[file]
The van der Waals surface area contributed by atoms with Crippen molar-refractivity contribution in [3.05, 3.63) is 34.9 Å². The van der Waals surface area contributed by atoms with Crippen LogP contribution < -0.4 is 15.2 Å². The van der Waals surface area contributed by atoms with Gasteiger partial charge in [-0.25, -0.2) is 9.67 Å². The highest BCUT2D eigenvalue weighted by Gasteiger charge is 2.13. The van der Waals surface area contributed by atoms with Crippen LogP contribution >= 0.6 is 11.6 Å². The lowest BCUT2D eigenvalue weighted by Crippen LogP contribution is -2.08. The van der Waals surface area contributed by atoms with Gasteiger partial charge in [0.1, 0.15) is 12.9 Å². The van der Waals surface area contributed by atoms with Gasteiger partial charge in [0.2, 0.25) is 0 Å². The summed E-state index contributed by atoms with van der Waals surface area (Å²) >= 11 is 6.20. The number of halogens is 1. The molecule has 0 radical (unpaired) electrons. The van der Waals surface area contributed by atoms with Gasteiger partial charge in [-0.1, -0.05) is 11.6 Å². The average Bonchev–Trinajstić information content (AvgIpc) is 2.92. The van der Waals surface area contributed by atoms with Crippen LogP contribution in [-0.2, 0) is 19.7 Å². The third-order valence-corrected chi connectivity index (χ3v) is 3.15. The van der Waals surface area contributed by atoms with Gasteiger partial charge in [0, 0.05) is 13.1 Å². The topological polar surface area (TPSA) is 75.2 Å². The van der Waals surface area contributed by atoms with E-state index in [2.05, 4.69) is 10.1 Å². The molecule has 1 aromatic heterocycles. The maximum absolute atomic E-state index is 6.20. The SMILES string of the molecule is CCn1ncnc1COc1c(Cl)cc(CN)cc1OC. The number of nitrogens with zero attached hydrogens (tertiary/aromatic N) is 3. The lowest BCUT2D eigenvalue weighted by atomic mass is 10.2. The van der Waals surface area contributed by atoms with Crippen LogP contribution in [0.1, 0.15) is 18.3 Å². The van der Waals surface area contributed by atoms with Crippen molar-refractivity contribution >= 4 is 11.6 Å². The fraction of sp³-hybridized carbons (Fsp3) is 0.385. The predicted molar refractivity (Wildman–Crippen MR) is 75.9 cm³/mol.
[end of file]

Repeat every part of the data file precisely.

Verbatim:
The van der Waals surface area contributed by atoms with Crippen molar-refractivity contribution in [3.05, 3.63) is 34.9 Å². The van der Waals surface area contributed by atoms with Crippen LogP contribution < -0.4 is 15.2 Å². The van der Waals surface area contributed by atoms with Gasteiger partial charge in [-0.25, -0.2) is 9.67 Å². The highest BCUT2D eigenvalue weighted by Gasteiger charge is 2.13. The van der Waals surface area contributed by atoms with Crippen LogP contribution >= 0.6 is 11.6 Å². The lowest BCUT2D eigenvalue weighted by Crippen LogP contribution is -2.08. The van der Waals surface area contributed by atoms with Gasteiger partial charge in [0.1, 0.15) is 12.9 Å². The van der Waals surface area contributed by atoms with Gasteiger partial charge in [0.2, 0.25) is 0 Å². The summed E-state index contributed by atoms with van der Waals surface area (Å²) >= 11 is 6.20. The number of halogens is 1. The molecule has 0 radical (unpaired) electrons. The van der Waals surface area contributed by atoms with Gasteiger partial charge in [-0.1, -0.05) is 11.6 Å². The average Bonchev–Trinajstić information content (AvgIpc) is 2.92. The van der Waals surface area contributed by atoms with Crippen LogP contribution in [-0.2, 0) is 19.7 Å². The third-order valence-corrected chi connectivity index (χ3v) is 3.15. The van der Waals surface area contributed by atoms with Gasteiger partial charge in [0, 0.05) is 13.1 Å². The topological polar surface area (TPSA) is 75.2 Å². The van der Waals surface area contributed by atoms with E-state index in [2.05, 4.69) is 10.1 Å². The molecule has 1 aromatic heterocycles. The maximum absolute atomic E-state index is 6.20. The SMILES string of the molecule is CCn1ncnc1COc1c(Cl)cc(CN)cc1OC. The number of nitrogens with zero attached hydrogens (tertiary/aromatic N) is 3. The lowest BCUT2D eigenvalue weighted by atomic mass is 10.2. The van der Waals surface area contributed by atoms with Crippen LogP contribution in [0.1, 0.15) is 18.3 Å². The van der Waals surface area contributed by atoms with Crippen molar-refractivity contribution >= 4 is 11.6 Å². The fraction of sp³-hybridized carbons (Fsp3) is 0.385. The predicted molar refractivity (Wildman–Crippen MR) is 75.9 cm³/mol.